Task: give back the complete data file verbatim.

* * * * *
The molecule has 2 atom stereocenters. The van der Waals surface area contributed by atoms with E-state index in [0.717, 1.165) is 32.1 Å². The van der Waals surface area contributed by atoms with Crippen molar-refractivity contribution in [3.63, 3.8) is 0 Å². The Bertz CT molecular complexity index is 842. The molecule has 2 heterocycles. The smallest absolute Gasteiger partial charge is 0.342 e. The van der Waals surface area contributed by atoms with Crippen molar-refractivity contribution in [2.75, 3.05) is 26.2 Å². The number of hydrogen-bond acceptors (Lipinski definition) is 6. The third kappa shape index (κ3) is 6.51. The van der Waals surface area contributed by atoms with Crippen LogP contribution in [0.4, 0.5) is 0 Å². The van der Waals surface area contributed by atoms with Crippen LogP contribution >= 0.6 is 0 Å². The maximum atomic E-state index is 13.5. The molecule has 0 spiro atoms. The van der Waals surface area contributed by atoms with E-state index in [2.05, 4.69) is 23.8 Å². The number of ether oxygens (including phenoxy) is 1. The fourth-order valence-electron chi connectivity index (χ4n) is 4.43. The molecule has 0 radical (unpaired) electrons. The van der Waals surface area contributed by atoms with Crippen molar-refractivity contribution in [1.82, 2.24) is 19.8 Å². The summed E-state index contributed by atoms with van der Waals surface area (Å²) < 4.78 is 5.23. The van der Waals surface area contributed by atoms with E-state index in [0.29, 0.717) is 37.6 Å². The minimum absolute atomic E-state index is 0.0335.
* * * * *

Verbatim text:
The molecule has 2 atom stereocenters. The van der Waals surface area contributed by atoms with E-state index in [0.717, 1.165) is 32.1 Å². The van der Waals surface area contributed by atoms with Crippen molar-refractivity contribution in [3.63, 3.8) is 0 Å². The Bertz CT molecular complexity index is 842. The molecule has 2 heterocycles. The smallest absolute Gasteiger partial charge is 0.342 e. The van der Waals surface area contributed by atoms with Crippen molar-refractivity contribution in [2.75, 3.05) is 26.2 Å². The number of hydrogen-bond acceptors (Lipinski definition) is 6. The third kappa shape index (κ3) is 6.51. The van der Waals surface area contributed by atoms with Crippen LogP contribution in [0.4, 0.5) is 0 Å². The van der Waals surface area contributed by atoms with Crippen LogP contribution >= 0.6 is 0 Å². The maximum atomic E-state index is 13.5. The molecule has 0 spiro atoms. The van der Waals surface area contributed by atoms with E-state index in [2.05, 4.69) is 23.8 Å². The number of ether oxygens (including phenoxy) is 1. The fourth-order valence-electron chi connectivity index (χ4n) is 4.43. The molecule has 0 radical (unpaired) electrons. The van der Waals surface area contributed by atoms with Crippen molar-refractivity contribution in [1.82, 2.24) is 19.8 Å². The summed E-state index contributed by atoms with van der Waals surface area (Å²) < 4.78 is 5.23. The van der Waals surface area contributed by atoms with E-state index in [0.29, 0.717) is 37.6 Å². The minimum absolute atomic E-state index is 0.0335.